Iran is also expected to thumb its nose at the same resolution this month when they test a Simorgh space launch vehicle characterized by U.S. officials as the basis of their covert program to develop long-range nuclear missiles. An unnamed State Department official who spoke with The Washington Free Beacon epitomized the administration's flaccid response to the prospect, declining to speculate as to whether such a launch would violate the agreement, but promising to address any Iranian actions "inconsistent with any relevant U.N. Security Council resolutions ... through the appropriate channels." Iran insists the space launch vehicle's 220 pound payload is too small to carry a first-generation nuclear warhead. The Beacon's Bill Gertz reveals otherwise: "Space launch technology is identical to long-range missile technology."
And from whom is Iran getting the technological expertise for such an effort? An April exposé by Gertz reveals that while the nuclear negotiations with Iran were proceeding, North Korea supplied the mullahs with "several shipments of missile components" that also "appear to violate UN sanctions on both countries." That would be the very same North Korea that South Korea's National Intelligence Service (NIS) asserts is planning a terrori
Mark Twain once observed "it ain't what you don't know that gets you into trouble. It's what you know for sure that just ain't so." For years the Republican party projected a standard image of itself, as did the Democratic and their respective adherents confidently saw themselves to be signing up for organizations whose purposes they knew. The last few months have been rather cruel to each party's self-image.
Israel has picked up signs of the beginning of a nuclear arms race in the Middle East as Arab states seek nuclear weapons to counter Iran, the Israeli defence minister has warned.
Moshe Ya'alon said Sunni Arab nations were not reassured by last year's nuclear deal between Iran and six world powers and were making their own preparations for nuclear weapons.
"We see signs that countries in the Arab world are preparing to acquire nuclear weapons, that they are not willing to sit quietly with Iran on brink of a nuclear or atomic bomb," Mr Ya'alon said.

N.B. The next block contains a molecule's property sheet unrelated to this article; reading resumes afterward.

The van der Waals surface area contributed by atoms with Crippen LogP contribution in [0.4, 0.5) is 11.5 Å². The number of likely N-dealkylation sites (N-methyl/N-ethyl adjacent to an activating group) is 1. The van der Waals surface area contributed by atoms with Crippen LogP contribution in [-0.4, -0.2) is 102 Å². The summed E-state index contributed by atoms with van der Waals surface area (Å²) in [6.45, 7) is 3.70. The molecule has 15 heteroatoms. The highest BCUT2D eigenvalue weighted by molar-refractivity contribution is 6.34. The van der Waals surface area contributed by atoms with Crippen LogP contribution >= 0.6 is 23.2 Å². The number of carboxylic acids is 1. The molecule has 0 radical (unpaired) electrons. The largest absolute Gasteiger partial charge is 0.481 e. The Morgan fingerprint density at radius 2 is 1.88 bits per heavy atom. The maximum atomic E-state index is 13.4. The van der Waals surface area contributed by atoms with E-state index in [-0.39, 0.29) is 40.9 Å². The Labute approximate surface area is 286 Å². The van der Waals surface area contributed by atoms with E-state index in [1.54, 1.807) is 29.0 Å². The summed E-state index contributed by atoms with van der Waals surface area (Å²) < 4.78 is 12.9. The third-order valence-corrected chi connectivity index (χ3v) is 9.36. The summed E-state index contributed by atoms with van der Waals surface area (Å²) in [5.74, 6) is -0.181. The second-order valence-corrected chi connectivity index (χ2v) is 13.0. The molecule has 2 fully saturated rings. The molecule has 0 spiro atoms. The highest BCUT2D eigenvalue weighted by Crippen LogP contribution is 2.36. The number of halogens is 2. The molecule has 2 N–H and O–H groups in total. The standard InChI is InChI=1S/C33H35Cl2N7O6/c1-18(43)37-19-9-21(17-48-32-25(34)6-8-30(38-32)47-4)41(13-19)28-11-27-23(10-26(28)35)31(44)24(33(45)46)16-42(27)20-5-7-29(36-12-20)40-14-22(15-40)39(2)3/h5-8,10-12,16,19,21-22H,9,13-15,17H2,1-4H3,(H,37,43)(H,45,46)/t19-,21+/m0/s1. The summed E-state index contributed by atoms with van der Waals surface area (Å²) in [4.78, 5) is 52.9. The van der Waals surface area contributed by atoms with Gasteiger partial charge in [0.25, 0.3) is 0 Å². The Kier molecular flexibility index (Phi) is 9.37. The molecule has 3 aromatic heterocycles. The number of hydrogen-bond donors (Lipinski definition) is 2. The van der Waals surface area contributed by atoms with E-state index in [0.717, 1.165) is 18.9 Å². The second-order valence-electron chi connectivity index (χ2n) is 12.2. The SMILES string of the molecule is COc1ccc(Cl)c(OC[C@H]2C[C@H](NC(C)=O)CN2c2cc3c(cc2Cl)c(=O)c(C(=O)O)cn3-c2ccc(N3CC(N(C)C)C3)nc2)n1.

The defence minister gave no evidence to back up his claims but Israel closely monitors the military activities of its Arab neighbours.
Israel and the Sunni Gulf countries do not have diplomatic ties but are known to talk through back channels and are united in their opposition to Iran.
US Secretary of State John Kerry and Iranian Foreign Minister Mohammad Javad Zarif at the start of talks on Iran's nuclear programme, in Lausanne, Switzerland
Advocates of the nuclear deal, including President Barack Obama, argue that the agreement heads off a Middle East arms race as Iran's nuclear capabilities are rolled back.
But Mr Ya'alon said Iran was liable to break the agreement as their economic situation improves with the lifting of international sanctions. "If at a certain stage they feel confident, particularly economically, they are liable to make a break for the bomb."
Even if the agreement for Iran to limit its nuclear enrichment holds, Mr Ya'alon said its 15-year expiry date was "just around the corner".
He did not specify which Arab nations were making nuclear preparations but Saudi Arabia, the leader of the Sunni states, is considered the most likely candidate.
Its vast oil wealth could help fund a nuclear programme while its ties with Pakistan, a nuclear power, could provide technical expertise.